“And the Lord God had planted a paradise of pleasure from the beginning: wherein he placed man whom he had formed.” Genesis 2:8
Throughout the ages, the Garden of Eden has been depicted, defended and debated. Scholars mostly agree that it is a mythical place but that’s not to say we can’t reflect on Eden and those early days.
One thing is certain – our loving God started the human race in the best place possible: surrounded by trees, plants, herbs, birds, animals and a river full of fish – Eden was teeming with the very best of creation. Being perfect, both Adam and Eve could have a perfect appreciation of this and of its beauty.
The name Eden is closely related to an Aramaic root word meaning “fruitful, well-watered”. This suitably describes Eden in Genesis 2. Another interpretation associates the name with a Hebrew word for ‘pleasure’, hence the above reference to Eden as a ‘paradise of pleasure’ in the Douay-Rheims Catholic Bible translation.
We often remember (and sometimes need reminding) that God took a sabbath rest after his hard work. Take note: God also walked about and took time to enjoy his paradise on earth.
“And when they heard the voice of the Lord God walking in paradise at the afternoon air, Adam and his wife hid themselves from the face of the Lord God, amidst the trees of paradise.” Genesis 3:8.
Fast forward one chapter and sinful humanity has already corrupted this paradise. Yet God’s invisible qualities – His eternal power and divine nature – are still revealed to us through nature. God’s instructions to care for the land and work it can only be done well when we take pleasure in it too.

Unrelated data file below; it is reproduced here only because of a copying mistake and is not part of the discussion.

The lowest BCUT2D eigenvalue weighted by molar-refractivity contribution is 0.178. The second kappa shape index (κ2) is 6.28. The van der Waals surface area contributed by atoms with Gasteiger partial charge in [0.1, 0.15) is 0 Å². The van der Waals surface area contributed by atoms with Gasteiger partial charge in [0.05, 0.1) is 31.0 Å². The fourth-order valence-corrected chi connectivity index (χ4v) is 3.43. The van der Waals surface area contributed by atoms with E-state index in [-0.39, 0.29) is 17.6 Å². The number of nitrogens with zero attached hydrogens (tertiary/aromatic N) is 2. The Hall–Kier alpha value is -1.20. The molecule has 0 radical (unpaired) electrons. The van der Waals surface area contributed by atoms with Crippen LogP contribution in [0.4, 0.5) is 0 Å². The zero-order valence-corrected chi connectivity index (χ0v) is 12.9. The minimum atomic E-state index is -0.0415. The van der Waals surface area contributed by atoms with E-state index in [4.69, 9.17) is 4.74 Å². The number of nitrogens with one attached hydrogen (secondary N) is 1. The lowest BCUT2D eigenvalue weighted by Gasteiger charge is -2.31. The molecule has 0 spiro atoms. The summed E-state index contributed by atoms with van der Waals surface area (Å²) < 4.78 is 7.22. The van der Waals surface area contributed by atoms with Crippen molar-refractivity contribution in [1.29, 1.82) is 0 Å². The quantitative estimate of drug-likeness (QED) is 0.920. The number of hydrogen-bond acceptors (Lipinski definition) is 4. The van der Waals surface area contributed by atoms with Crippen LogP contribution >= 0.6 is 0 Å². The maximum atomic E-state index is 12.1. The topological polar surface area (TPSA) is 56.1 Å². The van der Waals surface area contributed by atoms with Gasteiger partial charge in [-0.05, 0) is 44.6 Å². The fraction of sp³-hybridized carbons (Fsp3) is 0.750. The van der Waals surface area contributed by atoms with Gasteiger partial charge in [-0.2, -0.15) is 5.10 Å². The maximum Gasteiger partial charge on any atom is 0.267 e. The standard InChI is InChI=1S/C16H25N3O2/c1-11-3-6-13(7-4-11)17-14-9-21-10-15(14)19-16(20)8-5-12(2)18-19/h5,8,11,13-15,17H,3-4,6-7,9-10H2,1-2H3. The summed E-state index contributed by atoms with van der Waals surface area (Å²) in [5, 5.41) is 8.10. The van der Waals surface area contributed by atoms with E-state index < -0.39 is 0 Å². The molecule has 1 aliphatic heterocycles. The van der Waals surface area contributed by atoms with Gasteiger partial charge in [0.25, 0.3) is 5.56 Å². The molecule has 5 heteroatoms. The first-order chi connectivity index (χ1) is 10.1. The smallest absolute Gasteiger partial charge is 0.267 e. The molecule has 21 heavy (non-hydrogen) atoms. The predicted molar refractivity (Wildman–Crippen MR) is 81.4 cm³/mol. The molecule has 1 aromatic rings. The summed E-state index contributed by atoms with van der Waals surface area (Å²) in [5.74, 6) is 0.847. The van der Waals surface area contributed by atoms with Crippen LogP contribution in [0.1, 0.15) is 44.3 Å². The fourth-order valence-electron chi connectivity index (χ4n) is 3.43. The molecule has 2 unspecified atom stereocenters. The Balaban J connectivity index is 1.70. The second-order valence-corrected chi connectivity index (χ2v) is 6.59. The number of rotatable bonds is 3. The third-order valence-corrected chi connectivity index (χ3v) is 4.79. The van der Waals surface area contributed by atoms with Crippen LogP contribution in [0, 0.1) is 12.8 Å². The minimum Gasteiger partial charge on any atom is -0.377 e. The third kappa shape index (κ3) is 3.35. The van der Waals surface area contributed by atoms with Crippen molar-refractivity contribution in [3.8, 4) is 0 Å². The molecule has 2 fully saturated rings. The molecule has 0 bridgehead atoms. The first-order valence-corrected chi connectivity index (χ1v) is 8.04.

That’s why in every Wild Christian email we’ll be encouraging you to enjoy nature.
As we explore nature’s positive effects on our spiritual, mental and physical wellbeing, we recognise that the pressures and busyness of daily life mean that we’re increasingly detached from nature. This detachment has negative consequences for wild nature in general and on us: people – ourselves included – simply can’t and won’t rally round to save something they are not really aware of.
The initial invitation might be as simple as going for a walk but as we use that time to pause and realign ourselves with God, God can take such moments to nudge us to better nurture and defend what we are becoming more aware of – a creation groaning and collapsing under the enormous pressures we exert on it.
So let us walk beside the Lord in the cool of the (Autumn) evening; let us re-discover God through His creation and take pleasure in both nature and our heavenly Father. Let us then be spurred on to act more boldly for nature and share with each other our challenges and achievements along the way.
This reflection was written by A Rocha UK’s Communications Officer Jennifer Jobbins for the Wild Christian October email, ‘Nature and well-being.’